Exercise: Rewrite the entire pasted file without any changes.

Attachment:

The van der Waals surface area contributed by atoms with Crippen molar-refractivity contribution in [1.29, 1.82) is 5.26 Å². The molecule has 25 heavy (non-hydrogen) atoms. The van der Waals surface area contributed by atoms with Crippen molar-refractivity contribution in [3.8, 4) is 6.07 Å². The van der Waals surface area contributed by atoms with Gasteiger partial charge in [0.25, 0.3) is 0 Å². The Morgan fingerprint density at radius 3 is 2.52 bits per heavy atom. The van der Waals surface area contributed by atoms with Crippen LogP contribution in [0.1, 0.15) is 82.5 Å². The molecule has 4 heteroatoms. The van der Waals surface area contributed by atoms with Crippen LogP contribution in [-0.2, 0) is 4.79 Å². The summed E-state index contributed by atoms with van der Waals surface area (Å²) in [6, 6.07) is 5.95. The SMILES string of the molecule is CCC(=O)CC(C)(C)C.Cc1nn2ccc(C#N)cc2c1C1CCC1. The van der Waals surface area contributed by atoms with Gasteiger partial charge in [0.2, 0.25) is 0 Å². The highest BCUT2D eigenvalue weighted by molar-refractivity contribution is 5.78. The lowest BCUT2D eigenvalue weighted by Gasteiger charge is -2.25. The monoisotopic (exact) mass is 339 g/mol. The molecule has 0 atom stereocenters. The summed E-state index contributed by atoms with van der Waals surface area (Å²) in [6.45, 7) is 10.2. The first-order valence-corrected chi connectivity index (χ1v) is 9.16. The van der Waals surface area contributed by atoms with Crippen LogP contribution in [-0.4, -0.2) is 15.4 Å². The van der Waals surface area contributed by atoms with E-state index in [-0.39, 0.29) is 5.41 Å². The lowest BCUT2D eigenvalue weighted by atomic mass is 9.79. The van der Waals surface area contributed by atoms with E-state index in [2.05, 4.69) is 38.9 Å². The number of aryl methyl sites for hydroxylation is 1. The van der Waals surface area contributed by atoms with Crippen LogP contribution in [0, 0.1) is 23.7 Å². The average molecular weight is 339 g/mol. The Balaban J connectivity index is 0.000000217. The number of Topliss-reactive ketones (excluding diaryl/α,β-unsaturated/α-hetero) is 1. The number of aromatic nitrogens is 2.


The van der Waals surface area contributed by atoms with Crippen molar-refractivity contribution in [1.29, 1.82) is 5.26 Å². The molecule has 25 heavy (non-hydrogen) atoms. The van der Waals surface area contributed by atoms with Crippen molar-refractivity contribution in [3.8, 4) is 6.07 Å². The van der Waals surface area contributed by atoms with Gasteiger partial charge in [0.25, 0.3) is 0 Å². The Morgan fingerprint density at radius 3 is 2.52 bits per heavy atom. The van der Waals surface area contributed by atoms with Crippen LogP contribution in [0.1, 0.15) is 82.5 Å². The molecule has 4 heteroatoms. The van der Waals surface area contributed by atoms with Crippen LogP contribution in [-0.2, 0) is 4.79 Å². The summed E-state index contributed by atoms with van der Waals surface area (Å²) in [6, 6.07) is 5.95. The SMILES string of the molecule is CCC(=O)CC(C)(C)C.Cc1nn2ccc(C#N)cc2c1C1CCC1. The van der Waals surface area contributed by atoms with Gasteiger partial charge in [0.2, 0.25) is 0 Å². The highest BCUT2D eigenvalue weighted by molar-refractivity contribution is 5.78. The lowest BCUT2D eigenvalue weighted by Gasteiger charge is -2.25. The monoisotopic (exact) mass is 339 g/mol. The molecule has 0 atom stereocenters. The summed E-state index contributed by atoms with van der Waals surface area (Å²) in [6.45, 7) is 10.2. The first-order valence-corrected chi connectivity index (χ1v) is 9.16. The van der Waals surface area contributed by atoms with Crippen LogP contribution in [-0.4, -0.2) is 15.4 Å². The van der Waals surface area contributed by atoms with E-state index in [-0.39, 0.29) is 5.41 Å². The lowest BCUT2D eigenvalue weighted by atomic mass is 9.79. The van der Waals surface area contributed by atoms with E-state index in [2.05, 4.69) is 38.9 Å². The number of aryl methyl sites for hydroxylation is 1. The van der Waals surface area contributed by atoms with Crippen LogP contribution in [0, 0.1) is 23.7 Å². The average molecular weight is 339 g/mol. The Balaban J connectivity index is 0.000000217. The number of Topliss-reactive ketones (excluding diaryl/α,β-unsaturated/α-hetero) is 1. The number of aromatic nitrogens is 2.